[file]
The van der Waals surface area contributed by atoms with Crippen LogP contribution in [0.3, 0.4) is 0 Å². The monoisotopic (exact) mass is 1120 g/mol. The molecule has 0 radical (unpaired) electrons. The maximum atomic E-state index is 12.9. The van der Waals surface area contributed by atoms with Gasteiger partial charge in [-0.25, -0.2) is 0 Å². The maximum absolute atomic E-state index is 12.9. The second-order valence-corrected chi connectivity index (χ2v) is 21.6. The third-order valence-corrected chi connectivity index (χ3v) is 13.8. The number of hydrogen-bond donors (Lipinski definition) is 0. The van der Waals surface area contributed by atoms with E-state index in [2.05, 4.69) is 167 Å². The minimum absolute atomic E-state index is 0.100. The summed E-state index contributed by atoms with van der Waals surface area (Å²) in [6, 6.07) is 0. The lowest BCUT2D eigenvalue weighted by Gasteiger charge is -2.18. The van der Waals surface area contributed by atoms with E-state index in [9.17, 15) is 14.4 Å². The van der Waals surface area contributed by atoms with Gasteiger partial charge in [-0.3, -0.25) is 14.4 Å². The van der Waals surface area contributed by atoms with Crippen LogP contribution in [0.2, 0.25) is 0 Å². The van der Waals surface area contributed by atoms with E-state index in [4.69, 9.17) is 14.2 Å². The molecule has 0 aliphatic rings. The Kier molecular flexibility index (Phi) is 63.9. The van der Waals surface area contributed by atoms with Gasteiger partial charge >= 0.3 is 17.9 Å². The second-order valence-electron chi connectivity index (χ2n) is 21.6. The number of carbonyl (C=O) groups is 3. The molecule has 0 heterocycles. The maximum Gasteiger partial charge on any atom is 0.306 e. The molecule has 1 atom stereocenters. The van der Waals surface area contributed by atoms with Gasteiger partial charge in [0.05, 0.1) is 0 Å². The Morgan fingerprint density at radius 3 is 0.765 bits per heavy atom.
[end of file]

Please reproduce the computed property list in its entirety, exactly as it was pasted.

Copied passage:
The van der Waals surface area contributed by atoms with Crippen LogP contribution in [0.3, 0.4) is 0 Å². The monoisotopic (exact) mass is 1120 g/mol. The molecule has 0 radical (unpaired) electrons. The maximum atomic E-state index is 12.9. The van der Waals surface area contributed by atoms with Gasteiger partial charge in [-0.25, -0.2) is 0 Å². The maximum absolute atomic E-state index is 12.9. The second-order valence-corrected chi connectivity index (χ2v) is 21.6. The third-order valence-corrected chi connectivity index (χ3v) is 13.8. The number of hydrogen-bond donors (Lipinski definition) is 0. The van der Waals surface area contributed by atoms with E-state index in [2.05, 4.69) is 167 Å². The minimum absolute atomic E-state index is 0.100. The summed E-state index contributed by atoms with van der Waals surface area (Å²) in [6, 6.07) is 0. The lowest BCUT2D eigenvalue weighted by Gasteiger charge is -2.18. The van der Waals surface area contributed by atoms with E-state index in [9.17, 15) is 14.4 Å². The van der Waals surface area contributed by atoms with Gasteiger partial charge in [-0.3, -0.25) is 14.4 Å². The van der Waals surface area contributed by atoms with Crippen LogP contribution in [0.2, 0.25) is 0 Å². The van der Waals surface area contributed by atoms with E-state index in [4.69, 9.17) is 14.2 Å². The molecule has 0 aliphatic rings. The Kier molecular flexibility index (Phi) is 63.9. The van der Waals surface area contributed by atoms with Gasteiger partial charge >= 0.3 is 17.9 Å². The second-order valence-electron chi connectivity index (χ2n) is 21.6. The number of carbonyl (C=O) groups is 3. The molecule has 0 heterocycles. The maximum Gasteiger partial charge on any atom is 0.306 e. The molecule has 1 atom stereocenters. The van der Waals surface area contributed by atoms with Gasteiger partial charge in [0.05, 0.1) is 0 Å². The Morgan fingerprint density at radius 3 is 0.765 bits per heavy atom.